By Wayne Hastings
My perception of my great grandfather Charles Ervin Wall has always been intricately tied to fishing. According to family lore, he was an expert fisherman who was commonly seen frying a dozen or two panfish even before the sun fully came up. If bluegills could talk, I am sure they too would attest to his skill and passion. A combination of stories and photographs of his prized trophies has kept the memory of him alive and vivid within our family. Without having ever met him, I feel like I have known him my whole life.
The Monroe County History Center also has a collection of commemorative fishing objects that help keep memories of fishermen and women alive. Most commonly we have photographs. Here is a woman showing off a string of panfish that would have undoubtedly been fried. Ironically, we do not have a name, place, or date to remember her by so her story most likely lives on solely through her family.
Commemorative fishing plaques are usually more thoroughly documented such as this taxidermied largemouth bass. This fishing “trophy” gives us the name of the fisherman, the fish species, and the weight. I am sure if you had inquired, Ellis would have indulged you by further explaining how he caught it, where he caught it, and how an even bigger bass got away.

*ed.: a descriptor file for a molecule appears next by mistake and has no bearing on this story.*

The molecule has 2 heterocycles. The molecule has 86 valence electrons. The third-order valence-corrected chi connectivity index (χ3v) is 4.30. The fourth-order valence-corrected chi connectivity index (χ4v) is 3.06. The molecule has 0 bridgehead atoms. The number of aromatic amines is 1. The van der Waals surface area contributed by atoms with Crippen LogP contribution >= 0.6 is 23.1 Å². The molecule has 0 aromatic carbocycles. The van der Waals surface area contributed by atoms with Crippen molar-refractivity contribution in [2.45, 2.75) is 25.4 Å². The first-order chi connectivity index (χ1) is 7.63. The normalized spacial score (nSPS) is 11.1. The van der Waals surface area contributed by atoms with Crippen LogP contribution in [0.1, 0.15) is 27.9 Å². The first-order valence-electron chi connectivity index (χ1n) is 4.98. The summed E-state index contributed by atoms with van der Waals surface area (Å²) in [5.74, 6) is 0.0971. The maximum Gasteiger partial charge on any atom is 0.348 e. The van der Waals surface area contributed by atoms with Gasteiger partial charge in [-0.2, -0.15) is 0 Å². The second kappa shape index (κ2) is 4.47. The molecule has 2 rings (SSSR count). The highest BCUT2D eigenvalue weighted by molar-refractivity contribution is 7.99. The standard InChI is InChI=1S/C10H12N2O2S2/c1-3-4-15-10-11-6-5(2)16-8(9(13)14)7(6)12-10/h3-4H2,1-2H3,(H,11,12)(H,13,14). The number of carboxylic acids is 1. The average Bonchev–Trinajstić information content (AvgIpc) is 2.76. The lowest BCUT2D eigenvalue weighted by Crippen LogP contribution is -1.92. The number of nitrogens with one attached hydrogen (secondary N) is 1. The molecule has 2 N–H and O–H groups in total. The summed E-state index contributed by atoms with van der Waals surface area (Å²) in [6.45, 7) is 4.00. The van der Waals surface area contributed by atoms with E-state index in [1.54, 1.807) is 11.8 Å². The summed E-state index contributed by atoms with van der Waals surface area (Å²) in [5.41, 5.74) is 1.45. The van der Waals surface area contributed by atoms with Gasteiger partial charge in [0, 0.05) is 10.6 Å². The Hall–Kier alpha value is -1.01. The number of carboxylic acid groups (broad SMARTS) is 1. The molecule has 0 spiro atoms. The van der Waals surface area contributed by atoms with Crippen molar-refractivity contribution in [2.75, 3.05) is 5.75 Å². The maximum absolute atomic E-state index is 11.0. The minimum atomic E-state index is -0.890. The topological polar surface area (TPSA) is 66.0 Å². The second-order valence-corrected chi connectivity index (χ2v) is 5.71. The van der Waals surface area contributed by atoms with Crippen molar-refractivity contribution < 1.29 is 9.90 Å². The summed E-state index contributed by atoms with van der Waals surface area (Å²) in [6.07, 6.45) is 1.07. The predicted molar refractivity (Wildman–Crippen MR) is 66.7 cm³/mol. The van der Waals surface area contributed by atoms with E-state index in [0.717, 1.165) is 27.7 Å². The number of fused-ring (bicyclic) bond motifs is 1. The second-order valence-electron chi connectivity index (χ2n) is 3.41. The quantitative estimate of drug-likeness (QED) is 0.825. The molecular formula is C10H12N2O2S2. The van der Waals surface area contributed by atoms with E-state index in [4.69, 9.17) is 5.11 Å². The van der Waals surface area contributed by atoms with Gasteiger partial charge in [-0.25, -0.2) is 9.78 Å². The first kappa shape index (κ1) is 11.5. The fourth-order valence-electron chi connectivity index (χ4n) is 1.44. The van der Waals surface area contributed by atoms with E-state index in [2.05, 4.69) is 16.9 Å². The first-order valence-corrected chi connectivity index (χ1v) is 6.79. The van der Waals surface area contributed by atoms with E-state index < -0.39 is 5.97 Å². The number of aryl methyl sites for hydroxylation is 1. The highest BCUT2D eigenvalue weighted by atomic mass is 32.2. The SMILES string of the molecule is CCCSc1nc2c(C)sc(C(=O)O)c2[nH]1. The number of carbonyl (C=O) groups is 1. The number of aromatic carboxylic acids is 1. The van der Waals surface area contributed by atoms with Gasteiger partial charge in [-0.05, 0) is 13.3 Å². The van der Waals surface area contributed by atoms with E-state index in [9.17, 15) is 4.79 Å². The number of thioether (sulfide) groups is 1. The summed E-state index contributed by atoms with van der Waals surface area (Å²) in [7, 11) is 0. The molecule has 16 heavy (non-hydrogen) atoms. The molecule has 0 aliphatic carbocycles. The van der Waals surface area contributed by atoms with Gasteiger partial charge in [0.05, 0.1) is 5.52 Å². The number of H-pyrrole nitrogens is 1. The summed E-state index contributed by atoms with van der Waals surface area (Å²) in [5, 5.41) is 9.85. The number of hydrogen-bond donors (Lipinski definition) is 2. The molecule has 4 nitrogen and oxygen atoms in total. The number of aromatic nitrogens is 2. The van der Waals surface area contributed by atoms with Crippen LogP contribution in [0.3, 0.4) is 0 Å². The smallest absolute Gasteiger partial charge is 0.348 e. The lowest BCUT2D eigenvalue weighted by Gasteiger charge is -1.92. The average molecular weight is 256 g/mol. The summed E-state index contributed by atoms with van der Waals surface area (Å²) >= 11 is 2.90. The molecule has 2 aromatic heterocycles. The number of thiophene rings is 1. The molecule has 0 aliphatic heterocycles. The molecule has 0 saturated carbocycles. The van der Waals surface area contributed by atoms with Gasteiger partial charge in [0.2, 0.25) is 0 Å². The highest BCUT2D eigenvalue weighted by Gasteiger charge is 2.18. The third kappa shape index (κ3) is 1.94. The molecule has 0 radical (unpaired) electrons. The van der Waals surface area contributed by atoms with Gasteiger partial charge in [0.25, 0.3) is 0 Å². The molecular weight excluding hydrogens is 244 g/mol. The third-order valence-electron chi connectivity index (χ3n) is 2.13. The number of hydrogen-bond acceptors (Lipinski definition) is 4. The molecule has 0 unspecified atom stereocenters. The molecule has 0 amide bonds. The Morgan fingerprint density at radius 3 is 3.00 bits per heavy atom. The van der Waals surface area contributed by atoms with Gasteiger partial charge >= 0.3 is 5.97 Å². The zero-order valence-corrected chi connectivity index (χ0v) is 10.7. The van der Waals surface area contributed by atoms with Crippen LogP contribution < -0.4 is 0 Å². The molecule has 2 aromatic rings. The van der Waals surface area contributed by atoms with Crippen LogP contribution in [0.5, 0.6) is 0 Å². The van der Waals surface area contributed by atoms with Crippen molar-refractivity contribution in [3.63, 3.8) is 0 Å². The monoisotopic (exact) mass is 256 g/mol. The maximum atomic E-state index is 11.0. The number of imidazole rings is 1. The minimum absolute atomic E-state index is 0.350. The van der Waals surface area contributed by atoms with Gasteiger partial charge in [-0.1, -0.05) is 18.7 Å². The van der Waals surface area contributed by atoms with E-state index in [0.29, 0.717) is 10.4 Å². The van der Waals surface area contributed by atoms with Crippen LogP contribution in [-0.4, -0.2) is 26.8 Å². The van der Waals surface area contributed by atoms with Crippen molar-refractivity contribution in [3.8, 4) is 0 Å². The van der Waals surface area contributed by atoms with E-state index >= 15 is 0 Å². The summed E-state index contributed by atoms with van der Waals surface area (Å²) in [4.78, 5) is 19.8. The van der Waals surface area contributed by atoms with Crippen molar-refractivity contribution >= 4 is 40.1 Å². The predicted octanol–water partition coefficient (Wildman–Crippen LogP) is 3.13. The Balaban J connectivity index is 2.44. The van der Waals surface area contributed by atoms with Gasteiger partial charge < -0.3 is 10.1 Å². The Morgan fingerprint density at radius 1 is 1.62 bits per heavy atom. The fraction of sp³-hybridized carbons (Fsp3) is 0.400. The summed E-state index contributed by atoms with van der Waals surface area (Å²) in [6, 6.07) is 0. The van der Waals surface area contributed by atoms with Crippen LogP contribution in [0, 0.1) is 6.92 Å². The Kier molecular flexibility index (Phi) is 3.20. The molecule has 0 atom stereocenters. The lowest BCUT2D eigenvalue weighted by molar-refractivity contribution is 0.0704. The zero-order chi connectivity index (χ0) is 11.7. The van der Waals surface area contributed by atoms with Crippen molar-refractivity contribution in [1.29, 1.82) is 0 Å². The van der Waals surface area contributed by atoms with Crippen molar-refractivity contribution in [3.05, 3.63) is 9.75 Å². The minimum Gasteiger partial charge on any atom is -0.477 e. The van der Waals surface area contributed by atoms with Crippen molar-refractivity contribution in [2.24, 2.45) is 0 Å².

Interestingly, this style of commemorative art leaves the length of the fish to our imagination. Luckily, we have fisherman rulers like these to tell us ‘exactly’ how big our catches really are. This gag ruler from the old Schmalz’s Department Store reminds me of how much mythologizing is in fishing stories. One of my grandfathers once told me he had caught over a foot long bluegill from Lake Wapehani. Without any corroboration, it is hard to believe whether that is true or not.
Luckily for younger generations, everyone has a camera in their pocket at all times. Be sure to document your fishing trophies this summer not only as proof of your catch, but also as a way to preserve your own legacy. Your future grandchildren will thank you, as well as the History Center where your photographs may eventually end up.